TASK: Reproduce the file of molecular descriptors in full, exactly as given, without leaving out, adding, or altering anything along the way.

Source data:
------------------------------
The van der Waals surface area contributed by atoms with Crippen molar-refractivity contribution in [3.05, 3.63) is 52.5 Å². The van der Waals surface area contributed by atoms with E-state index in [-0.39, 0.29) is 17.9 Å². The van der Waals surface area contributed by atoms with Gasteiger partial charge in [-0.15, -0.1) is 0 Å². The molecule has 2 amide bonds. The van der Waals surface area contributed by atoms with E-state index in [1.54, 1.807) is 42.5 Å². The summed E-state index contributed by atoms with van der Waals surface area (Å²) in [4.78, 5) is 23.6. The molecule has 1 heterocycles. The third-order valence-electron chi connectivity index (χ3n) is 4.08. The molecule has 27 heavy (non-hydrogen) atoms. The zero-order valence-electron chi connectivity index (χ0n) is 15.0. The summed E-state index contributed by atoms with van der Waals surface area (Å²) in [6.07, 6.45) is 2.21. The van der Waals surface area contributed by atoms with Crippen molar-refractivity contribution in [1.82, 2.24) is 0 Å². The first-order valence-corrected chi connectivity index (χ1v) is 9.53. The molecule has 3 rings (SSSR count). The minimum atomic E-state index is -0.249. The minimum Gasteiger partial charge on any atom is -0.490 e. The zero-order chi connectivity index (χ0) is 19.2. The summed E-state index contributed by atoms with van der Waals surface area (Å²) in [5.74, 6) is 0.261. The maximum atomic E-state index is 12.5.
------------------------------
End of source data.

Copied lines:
The van der Waals surface area contributed by atoms with Crippen molar-refractivity contribution in [3.05, 3.63) is 52.5 Å². The van der Waals surface area contributed by atoms with E-state index in [-0.39, 0.29) is 17.9 Å². The van der Waals surface area contributed by atoms with Gasteiger partial charge in [-0.15, -0.1) is 0 Å². The molecule has 2 amide bonds. The van der Waals surface area contributed by atoms with E-state index in [1.54, 1.807) is 42.5 Å². The summed E-state index contributed by atoms with van der Waals surface area (Å²) in [4.78, 5) is 23.6. The molecule has 1 heterocycles. The third-order valence-electron chi connectivity index (χ3n) is 4.08. The molecule has 27 heavy (non-hydrogen) atoms. The zero-order valence-electron chi connectivity index (χ0n) is 15.0. The summed E-state index contributed by atoms with van der Waals surface area (Å²) in [6.07, 6.45) is 2.21. The van der Waals surface area contributed by atoms with Crippen molar-refractivity contribution in [1.82, 2.24) is 0 Å². The first-order valence-corrected chi connectivity index (χ1v) is 9.53. The molecule has 3 rings (SSSR count). The minimum atomic E-state index is -0.249. The minimum Gasteiger partial charge on any atom is -0.490 e. The zero-order chi connectivity index (χ0) is 19.2. The summed E-state index contributed by atoms with van der Waals surface area (Å²) in [5.74, 6) is 0.261. The maximum atomic E-state index is 12.5.